After Key Press Placements And A Pandemic Sales Surge, Meraki Moves To The Next Level

Amber Makupson is busy.

After her vegan, crystal-infused haircare brand Meraki was featured in O, The Oprah Magazine’s October issue, which landed on newsstands earlier this month, stocks of its Quart Conditioner dwindled to almost nothing. The product had just launched on Sept. 1. “I have about five left,” estimates Makupson. “I’m out of pretty much everything. Yeah, it’s stress, but it’s good stress, you know?”

The O, The Oprah Magazine mention was only the latest splashy press attention for Meraki. In the past month, it’s been in W, Elle, Mindbodygreen and more. The exposure boosted business that was already strong for the brand. Meraki’s sales have jumped 95% since March. It’s also experienced a 40% increase in returning customers within 30 to 45 days and a 50% increase in average order value during the pandemic.

The sales spike has led to growing pains. Makupson still makes Meraki’s products in her kitchen, an arrangement she realizes in untenable with sales almost doubling. “Everything is a custom formulation,” she says. “[I’m about to go through] that process of taking things over to a manufacturer. It’s a headache but I have to do what I have to do.”

Meraki founder Amber Makupson

Makupson is soon to embark on the fundraising process. She’s looking to raise between $3 million and 8 million to support production, retail distribution, product development and marketing. Makupson adds, “I want to create a wellness app that would include meditation and affirmations as well as being able to learn more about and purchase the products. It will help in creating that community, too.” Capital could be used to add lifestyle items like crystals and palo santo to Meraki’s e-commerce site as well.

Makupson is particularly excited about the possibility of building a facility for Meraki’s manufacturing. “My products are very high-vibrational,” she says. “I need to be able to be there, be able to walk in when I want to. Energetically, I’m responsible for this. I hold myself to that.” 

“They’re high-performing, they’re clean, they’re vegan, and they’re versatile.”

Makupson has begun conversations with retailers. She sees her brand’s premium, clean products on the shelves of chains such as Sephora, Bluemercury and Anthropologie, and clean beauty players like Citrine and Aillea, the latter of which has a store in Atlanta, where she lives. “A lot of specialty stores, that’s my lane,” says Makupson. Meraki’s formulations fit in with ingredient-focused retailers like Aillea. In addition to crystals, the brand’s products have organic ingredients such as monoi, hibiscus, blue agave and ginseng.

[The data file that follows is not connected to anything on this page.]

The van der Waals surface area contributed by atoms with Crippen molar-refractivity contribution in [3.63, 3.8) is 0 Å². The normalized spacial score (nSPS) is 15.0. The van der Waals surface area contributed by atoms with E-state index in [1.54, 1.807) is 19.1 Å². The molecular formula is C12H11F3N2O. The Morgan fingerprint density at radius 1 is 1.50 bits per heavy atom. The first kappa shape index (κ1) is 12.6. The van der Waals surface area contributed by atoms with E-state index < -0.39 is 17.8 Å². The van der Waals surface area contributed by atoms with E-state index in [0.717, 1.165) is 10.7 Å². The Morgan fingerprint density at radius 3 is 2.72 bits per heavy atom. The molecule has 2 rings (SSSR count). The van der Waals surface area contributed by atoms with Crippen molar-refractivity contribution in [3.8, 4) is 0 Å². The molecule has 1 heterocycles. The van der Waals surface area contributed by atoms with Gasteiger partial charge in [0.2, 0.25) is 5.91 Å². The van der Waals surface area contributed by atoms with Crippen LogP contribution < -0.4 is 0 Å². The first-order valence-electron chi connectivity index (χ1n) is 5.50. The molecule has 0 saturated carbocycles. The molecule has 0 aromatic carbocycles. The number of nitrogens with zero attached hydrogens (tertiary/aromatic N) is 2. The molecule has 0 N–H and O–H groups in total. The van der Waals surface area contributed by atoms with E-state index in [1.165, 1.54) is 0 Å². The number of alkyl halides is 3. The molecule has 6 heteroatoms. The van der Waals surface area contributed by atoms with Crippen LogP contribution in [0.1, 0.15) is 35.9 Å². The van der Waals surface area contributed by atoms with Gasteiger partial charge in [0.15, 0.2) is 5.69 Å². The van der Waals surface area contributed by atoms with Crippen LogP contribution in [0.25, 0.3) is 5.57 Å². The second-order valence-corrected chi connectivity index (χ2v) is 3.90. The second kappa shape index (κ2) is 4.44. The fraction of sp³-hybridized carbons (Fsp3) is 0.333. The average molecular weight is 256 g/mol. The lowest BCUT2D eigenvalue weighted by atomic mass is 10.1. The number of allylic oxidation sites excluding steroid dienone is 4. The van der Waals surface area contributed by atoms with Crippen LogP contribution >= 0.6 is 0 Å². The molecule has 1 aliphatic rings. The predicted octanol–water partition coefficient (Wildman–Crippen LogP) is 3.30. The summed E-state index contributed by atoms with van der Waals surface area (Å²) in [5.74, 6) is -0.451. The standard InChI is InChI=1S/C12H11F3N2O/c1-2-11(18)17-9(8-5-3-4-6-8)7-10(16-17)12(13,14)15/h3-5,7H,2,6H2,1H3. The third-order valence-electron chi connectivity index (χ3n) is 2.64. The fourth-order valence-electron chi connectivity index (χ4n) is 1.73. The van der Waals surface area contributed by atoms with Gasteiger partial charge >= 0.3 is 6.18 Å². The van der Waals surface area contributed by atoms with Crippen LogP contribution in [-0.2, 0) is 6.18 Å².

Makupson launched Meraki in 2018 with Rose Quartz Multipurpose Glow Oil, which she originally formulated for her daughter’s hair. The brand underwent an overhaul in January and, today, its selection spans six products priced from $20 to $75, including a shampoo, hair masque, conditioner, heat protector and male grooming oil. Meraki’s next two launches, a nourishing shampoo and styling butter, are expected to be released in early 2021.

Meraki’s Quartz Conditioner is available in three sizes—4, 12 and 16 ounces—priced at $30, $55 and $75, respectively.

Though Meraki is a Black-owned haircare brand, its products are for everyone. “I get really good feedback from people of all nationalities,” says Makupson. “I always had the mindset that hair products are for [all types of] hair. I’ve been using Fekkai since high school. I knew that was just a marketing thing. I feel like I’m here to disrupt that. My hair products are plant-based. They’re putting nourishment and vitamins back into your hair. It’s not a white or Black thing at all. They’re high-performing, they’re clean, they’re vegan, and they’re versatile.”